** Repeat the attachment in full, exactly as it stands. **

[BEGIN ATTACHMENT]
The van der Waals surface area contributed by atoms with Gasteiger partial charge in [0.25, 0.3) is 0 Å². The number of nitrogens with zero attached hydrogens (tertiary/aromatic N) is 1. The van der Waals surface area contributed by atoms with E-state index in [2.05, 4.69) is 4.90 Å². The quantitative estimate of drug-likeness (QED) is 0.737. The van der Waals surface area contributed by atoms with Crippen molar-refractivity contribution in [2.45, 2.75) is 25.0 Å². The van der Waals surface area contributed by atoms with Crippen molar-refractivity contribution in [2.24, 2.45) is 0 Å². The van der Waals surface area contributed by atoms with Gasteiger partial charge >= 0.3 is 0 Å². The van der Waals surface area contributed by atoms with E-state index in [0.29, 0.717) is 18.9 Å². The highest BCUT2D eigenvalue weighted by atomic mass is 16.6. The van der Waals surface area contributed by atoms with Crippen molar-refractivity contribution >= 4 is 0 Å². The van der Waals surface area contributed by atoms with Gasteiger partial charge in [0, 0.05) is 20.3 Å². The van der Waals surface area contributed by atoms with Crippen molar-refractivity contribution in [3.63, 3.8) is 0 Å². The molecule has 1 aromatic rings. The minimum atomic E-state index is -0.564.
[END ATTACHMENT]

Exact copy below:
The van der Waals surface area contributed by atoms with Gasteiger partial charge in [0.25, 0.3) is 0 Å². The number of nitrogens with zero attached hydrogens (tertiary/aromatic N) is 1. The van der Waals surface area contributed by atoms with E-state index in [2.05, 4.69) is 4.90 Å². The quantitative estimate of drug-likeness (QED) is 0.737. The van der Waals surface area contributed by atoms with Crippen molar-refractivity contribution in [2.45, 2.75) is 25.0 Å². The van der Waals surface area contributed by atoms with Crippen molar-refractivity contribution in [2.24, 2.45) is 0 Å². The van der Waals surface area contributed by atoms with Gasteiger partial charge >= 0.3 is 0 Å². The van der Waals surface area contributed by atoms with E-state index in [0.29, 0.717) is 18.9 Å². The highest BCUT2D eigenvalue weighted by atomic mass is 16.6. The van der Waals surface area contributed by atoms with Crippen molar-refractivity contribution >= 4 is 0 Å². The van der Waals surface area contributed by atoms with Gasteiger partial charge in [0, 0.05) is 20.3 Å². The van der Waals surface area contributed by atoms with Crippen molar-refractivity contribution in [3.63, 3.8) is 0 Å². The molecule has 1 aromatic rings. The minimum atomic E-state index is -0.564.